stock for stock

Vtsax (829.693sh)is exchanged for ViTSX (829.616sh) The ratio is .9999072 but Q only
will show .999907. price 108.27 Is this an error on Q's side.

Best Answer

  • Tom Young
    Tom Young SuperUser ✭✭✭✭✭
    Accepted Answer
    It's not an "error", it's a "program limitation."  As of right now you're only allowed 6 digits to the right of the decimal point.  

Answers

  • Tom Young
    Tom Young SuperUser ✭✭✭✭✭
    Accepted Answer
    It's not an "error", it's a "program limitation."  As of right now you're only allowed 6 digits to the right of the decimal point.  
  • NotACPA
    NotACPA SuperUser, Windows Beta Beta
    Did you really mean that you switched from the Admiral class of the fund to the Institutional class?
    OR, did you switch to the Investor class?
    Q user since DOS version 5
    Now running Quicken Windows Subscription, Home & Business
    Retired "Certified Information Systems Auditor" & Bank Audit VP
  • reginaO
    reginaO Member ✭✭
    I exchanged admiral Shares for institutional
  • q_lurker
    q_lurker SuperUser ✭✭✭✭✭
    On that type of conversion, I go through each Add Share transaction and adjust the number of shares to my desired precision (3-digits after the decimal).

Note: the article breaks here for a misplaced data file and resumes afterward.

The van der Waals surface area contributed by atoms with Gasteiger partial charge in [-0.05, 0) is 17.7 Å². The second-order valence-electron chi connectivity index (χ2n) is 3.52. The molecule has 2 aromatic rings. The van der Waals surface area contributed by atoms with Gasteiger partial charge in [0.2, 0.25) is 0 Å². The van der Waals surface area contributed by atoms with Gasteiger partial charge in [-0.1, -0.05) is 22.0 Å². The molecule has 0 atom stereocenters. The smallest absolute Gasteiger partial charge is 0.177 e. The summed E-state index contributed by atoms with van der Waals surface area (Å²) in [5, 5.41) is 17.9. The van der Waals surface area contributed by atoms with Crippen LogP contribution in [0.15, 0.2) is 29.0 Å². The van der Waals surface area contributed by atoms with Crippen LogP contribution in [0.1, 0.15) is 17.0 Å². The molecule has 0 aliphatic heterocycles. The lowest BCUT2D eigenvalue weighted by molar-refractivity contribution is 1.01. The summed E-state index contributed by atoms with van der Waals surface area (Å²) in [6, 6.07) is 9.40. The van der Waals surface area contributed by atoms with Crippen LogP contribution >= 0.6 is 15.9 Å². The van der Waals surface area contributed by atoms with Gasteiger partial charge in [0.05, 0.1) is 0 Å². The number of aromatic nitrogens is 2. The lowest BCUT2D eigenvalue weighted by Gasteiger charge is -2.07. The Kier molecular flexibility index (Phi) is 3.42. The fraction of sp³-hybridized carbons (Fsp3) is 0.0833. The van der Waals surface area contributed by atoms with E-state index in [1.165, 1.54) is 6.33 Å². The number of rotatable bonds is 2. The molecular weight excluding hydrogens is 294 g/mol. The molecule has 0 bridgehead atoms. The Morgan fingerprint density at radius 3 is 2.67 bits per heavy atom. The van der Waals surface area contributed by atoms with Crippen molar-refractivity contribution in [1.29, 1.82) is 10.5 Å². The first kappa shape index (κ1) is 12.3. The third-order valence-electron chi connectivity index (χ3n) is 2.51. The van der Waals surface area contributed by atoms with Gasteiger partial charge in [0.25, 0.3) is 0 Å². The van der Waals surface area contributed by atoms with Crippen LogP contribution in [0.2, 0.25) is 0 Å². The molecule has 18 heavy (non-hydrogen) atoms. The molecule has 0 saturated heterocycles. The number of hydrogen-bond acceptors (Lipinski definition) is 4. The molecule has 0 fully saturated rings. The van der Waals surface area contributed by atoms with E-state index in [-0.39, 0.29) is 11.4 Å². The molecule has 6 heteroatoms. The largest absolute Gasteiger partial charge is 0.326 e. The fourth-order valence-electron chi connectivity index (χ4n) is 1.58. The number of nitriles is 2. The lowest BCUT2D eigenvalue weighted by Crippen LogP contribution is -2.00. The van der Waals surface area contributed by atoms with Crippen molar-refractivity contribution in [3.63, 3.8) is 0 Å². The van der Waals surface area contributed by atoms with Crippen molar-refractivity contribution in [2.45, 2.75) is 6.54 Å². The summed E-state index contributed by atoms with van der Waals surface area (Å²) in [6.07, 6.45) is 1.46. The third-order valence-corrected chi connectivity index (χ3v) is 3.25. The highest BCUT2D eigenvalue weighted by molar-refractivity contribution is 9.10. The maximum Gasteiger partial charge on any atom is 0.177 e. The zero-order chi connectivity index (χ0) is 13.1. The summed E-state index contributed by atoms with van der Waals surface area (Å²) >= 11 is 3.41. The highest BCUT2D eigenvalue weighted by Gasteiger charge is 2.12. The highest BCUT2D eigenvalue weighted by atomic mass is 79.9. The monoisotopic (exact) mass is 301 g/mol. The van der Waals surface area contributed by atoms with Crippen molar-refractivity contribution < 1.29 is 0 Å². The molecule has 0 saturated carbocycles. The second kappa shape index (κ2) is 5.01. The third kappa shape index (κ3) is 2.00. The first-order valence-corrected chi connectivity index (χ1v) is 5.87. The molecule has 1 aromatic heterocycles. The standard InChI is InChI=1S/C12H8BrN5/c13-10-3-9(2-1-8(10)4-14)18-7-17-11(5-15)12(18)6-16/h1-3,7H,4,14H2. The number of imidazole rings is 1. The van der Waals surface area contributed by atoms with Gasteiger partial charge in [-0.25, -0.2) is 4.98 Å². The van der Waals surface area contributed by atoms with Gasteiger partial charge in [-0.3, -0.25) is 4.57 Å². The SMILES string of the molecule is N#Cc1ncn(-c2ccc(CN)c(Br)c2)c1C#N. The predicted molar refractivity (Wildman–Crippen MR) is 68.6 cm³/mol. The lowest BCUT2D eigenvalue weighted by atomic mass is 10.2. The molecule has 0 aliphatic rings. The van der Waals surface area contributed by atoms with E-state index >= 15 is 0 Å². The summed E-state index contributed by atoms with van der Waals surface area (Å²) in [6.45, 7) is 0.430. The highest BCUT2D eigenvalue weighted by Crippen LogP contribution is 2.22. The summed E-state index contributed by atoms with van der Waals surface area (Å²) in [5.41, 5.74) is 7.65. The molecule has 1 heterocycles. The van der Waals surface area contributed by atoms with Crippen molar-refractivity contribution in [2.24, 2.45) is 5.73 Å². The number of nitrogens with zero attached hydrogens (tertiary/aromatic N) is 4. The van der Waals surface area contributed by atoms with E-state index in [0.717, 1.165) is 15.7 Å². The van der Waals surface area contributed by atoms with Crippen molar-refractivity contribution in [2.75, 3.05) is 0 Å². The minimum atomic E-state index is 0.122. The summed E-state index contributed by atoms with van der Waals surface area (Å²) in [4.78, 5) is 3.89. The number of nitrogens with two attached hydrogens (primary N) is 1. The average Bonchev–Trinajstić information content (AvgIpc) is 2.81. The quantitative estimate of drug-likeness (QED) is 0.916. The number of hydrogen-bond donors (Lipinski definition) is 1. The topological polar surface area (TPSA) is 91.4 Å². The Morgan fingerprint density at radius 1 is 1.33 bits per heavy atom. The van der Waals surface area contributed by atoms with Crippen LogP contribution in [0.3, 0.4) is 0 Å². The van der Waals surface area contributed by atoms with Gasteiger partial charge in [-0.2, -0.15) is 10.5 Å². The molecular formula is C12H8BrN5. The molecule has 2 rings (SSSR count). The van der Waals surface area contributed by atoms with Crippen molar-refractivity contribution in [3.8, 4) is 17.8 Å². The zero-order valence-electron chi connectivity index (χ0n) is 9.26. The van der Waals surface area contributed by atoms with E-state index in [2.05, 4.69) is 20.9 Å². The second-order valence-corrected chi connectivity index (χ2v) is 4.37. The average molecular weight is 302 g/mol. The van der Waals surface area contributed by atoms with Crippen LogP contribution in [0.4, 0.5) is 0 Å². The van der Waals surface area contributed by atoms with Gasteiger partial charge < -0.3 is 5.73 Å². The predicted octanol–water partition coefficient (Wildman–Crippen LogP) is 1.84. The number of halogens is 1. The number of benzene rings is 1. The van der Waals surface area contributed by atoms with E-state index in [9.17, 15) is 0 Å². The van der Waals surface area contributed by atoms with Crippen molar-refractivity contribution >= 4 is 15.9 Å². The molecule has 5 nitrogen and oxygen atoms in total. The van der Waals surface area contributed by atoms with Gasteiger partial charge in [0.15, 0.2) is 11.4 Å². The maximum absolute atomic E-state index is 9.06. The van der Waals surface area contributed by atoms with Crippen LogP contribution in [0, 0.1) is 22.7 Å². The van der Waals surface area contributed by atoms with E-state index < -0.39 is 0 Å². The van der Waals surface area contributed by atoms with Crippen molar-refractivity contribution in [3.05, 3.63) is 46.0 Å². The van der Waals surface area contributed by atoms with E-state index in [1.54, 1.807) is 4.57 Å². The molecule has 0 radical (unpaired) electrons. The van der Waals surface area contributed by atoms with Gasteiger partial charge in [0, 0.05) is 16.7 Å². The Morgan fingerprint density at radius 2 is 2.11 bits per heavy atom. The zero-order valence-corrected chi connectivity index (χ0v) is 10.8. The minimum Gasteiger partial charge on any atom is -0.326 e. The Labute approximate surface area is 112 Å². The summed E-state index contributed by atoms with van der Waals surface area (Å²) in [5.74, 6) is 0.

As an example with your conversion ratio, you might find a 100 share lot converting to 99.9907 shares; I would choose to have that lot convert to 99.991 shares.  I would consider 99.99072 to be excessively precise and beyond what Vanguard would actually use.  Keeping a consistent level of precision seems to keep away various rounding gremlins that can cause later problems.      
  • reginaO
    reginaO Member ✭✭
    ratio should be .9999072
  • q_lurker
    q_lurker SuperUser ✭✭✭✭✭
    reginaO said:
    ratio should be .9999072
    I understand that.  But on a lot by lot basis, that precision may not be appropriate.  If you have a lot of the original security with 0.123 shares, that lot would precisely convert to 0.1229885856 shares.  Quicken at best would convert that to 0.122988 or 0.122989 shares.  I would choose to convert it to 0.123 shares.

    In contrast a lot of 123 shares would precisely convert to to 123.9885856 shares.  Quicken at best would get to 122.988585 or 123.988586 shares.  I would choose to make the conversion to 122.989 shares.

    It is foolhardy to try to be excessively precise.  I let Quicken be as precise as I can, then I make sure I am comfortable with the final figures.  As I suggest above, the final result may reflect that one lot converted at one ratio (1.00000) and other lots at different ratios (after my editing of transactions).  I make the final answer correct. 
  • Chris_QPW
    Chris_QPW Member ✭✭✭✭
    reginaO said:
    ratio should be .9999072
    Actually it should be:
    0.9999071945888419   :)

    And I would bet that in fact that is also an approximation made by your broker.
    In other words you will notice that they stopped at three digits past the decimal point for the number of shares.  There isn't any standard on how many digits to round to.
    Signature:
    (I'm always using the latest Quicken Windows Premier subscription version)
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